Nor is a constitutional “right to asylum” really a solution. Germany had such a right, undoubtedly to atone for its role in creating the world’s most horrendous refugee problem during the war. This situation led, after the collapse of communism, to a few years when Germany was accepting more than 400,000refugee claimants per year, few of them legitimate. A sharp tightening of this policy ensued. Italy has a right to asylum too, yet manages to have allowed in only 26,875 refugees since the Second World War. Lamey argues that such a right is bound to fail, not only because the determination of who is a refugee, and who is therefore subject to that constitutional right, is bound to be a political process, but also because it inevitably leads to a vast increase in the proportion of non-legitimate claims.
What Lamey proposes is to internationalize Canada’s approach and expand it. He calls it a “portable-procedural” system by which “lawmakers could relocate asylum applicants to a sufficiently rights-respecting third country,” which would “thereby break the vicious circle of unfounded claims and ever-lengthening determination times within a particular state.” This system, he argues, would avoid situations like the ones facing Italy now or Germany in the 1990s, where a constitutional guarantee causes an enormous flood of illegitimate claims. Such a flood would likely stop, he posits, if claimants understood they could be relocated. To safeguard claimants’ rights in the country where they first land, Lamey proposes three non-negotiable requirements: the timely right to a full hearing, right to legal counsel and a prohibition on arbitrary detention.
But as much as Lamey’s plan would solve innumerable political problems, implementing such a system today seems politically daunting. We get a good sense of this in Ruben Zaiotti’s book Cultures of Border Control: Schengen and the Evolution of European Frontiers, in which the Dalhousie University political scientist provides a very thorough institutional study of the history of Europe’s successful 30-year effort to eliminate all internal borders while maintaining a secure external frontier within the 25-country Schengen zone. One exception to the borderless Europe has always been asylum policy, which varies widely among EU countries. In theory, refugees are meant to be processed and settled in the country in which they land; in practice, this has meant that the frontier countries, especially Italy and Greece, have accepted the legitimacy of fewer than 1 percent of asylum seekers and have tried to fob them off on neighbouring countries—as we saw this year when Italy attempted to send refugees from the Arab revolutions by train to France, causing France to shut down the Rome-Paris rail service.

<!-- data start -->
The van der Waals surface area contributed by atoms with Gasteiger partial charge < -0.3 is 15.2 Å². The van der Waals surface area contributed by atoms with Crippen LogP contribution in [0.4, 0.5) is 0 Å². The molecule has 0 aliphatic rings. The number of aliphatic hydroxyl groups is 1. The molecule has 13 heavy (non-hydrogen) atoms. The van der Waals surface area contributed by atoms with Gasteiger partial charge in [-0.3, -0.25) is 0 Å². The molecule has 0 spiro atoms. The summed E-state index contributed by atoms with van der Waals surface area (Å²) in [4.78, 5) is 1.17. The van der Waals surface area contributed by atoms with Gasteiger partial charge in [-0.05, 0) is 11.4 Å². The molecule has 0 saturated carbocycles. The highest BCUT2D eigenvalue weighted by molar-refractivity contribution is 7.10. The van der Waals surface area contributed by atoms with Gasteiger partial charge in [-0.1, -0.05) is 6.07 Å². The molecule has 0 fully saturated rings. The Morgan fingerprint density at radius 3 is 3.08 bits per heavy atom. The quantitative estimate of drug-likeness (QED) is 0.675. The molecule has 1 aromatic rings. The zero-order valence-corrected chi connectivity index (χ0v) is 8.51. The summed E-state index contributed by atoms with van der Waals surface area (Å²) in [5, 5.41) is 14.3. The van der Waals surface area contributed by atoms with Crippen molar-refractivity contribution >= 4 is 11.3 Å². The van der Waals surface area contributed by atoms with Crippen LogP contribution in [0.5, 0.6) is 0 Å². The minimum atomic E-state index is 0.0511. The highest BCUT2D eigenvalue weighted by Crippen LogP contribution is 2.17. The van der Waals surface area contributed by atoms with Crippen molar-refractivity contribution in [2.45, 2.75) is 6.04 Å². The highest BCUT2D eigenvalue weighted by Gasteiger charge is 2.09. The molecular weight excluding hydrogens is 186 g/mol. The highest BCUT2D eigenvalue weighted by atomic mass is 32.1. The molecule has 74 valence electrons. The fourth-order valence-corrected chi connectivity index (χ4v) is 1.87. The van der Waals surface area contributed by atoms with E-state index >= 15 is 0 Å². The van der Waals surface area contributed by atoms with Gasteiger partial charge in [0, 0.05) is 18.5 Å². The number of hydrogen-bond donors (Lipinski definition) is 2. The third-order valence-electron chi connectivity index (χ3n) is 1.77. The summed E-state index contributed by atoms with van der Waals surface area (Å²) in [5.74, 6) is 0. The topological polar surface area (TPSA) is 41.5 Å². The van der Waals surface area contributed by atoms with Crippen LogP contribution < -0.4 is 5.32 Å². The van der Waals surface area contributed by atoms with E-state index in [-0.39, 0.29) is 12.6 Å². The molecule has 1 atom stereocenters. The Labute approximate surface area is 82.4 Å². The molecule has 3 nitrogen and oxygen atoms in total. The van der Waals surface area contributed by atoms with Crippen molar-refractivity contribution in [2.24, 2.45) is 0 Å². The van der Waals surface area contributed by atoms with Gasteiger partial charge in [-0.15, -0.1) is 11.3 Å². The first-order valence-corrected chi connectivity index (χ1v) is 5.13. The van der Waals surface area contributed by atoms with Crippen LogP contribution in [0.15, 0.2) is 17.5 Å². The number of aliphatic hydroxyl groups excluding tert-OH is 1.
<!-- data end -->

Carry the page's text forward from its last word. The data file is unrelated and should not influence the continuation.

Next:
This should have been solved long ago. In 2003, the European Council agreed on a Common European Asylum System, based on a proposal by British prime minister Tony Blair, to create “external asylum processing centres,” located in one or two EU member states in which asylum seekers would be assessed. If found in need of protection, the asylum seekers would be “distributed around the EU” while those found illegitimate would be rapidly deported. “It would enable persons in need of international protection to access such protection as soon as possible and as closely as possible to their needs, ‘therewith reducing felt needs and pressures to seek international protection elsewhere’,” Zaiotti writes. This sounds good, but it never got off the ground. Some countries, like Sweden, considered it unworkably inhumane, as it would intern families in camps and force them to settle in countries with little relation to their cultural or economic needs. Other more xenophobic countries felt it would open them to a flood of refugees without any sovereign control.
As a result, we are now in a situation where Europe, whose millions of displaced citizens brought us the word “refugee” and its concept in the first place, seems to be engaged in a vigorous interstate refugee-policy race to the bottom, in which every state fears that its asylum policy might be less harsh and restrictive than its neighbour’s. Lest we forget how our ancestors got here, and what they were very often fleeing, we ought to step above the headlines and start talking to our neighbours about something like Lamey’s proposal. As Zaiotti’s study suggests, Lamey’s ideas may not be as politically plausible as they look on paper, but there are good reasons to try. It seems odd that we are able to build multinational coalitions of armies with record speed to strike blows against tyranny on the other side of the world, but we are unable to join forces with our neighbours, at far less cost, to do something about the boatloads of people fleeing those very same tyrannies. It is time for a coalition of the welcoming.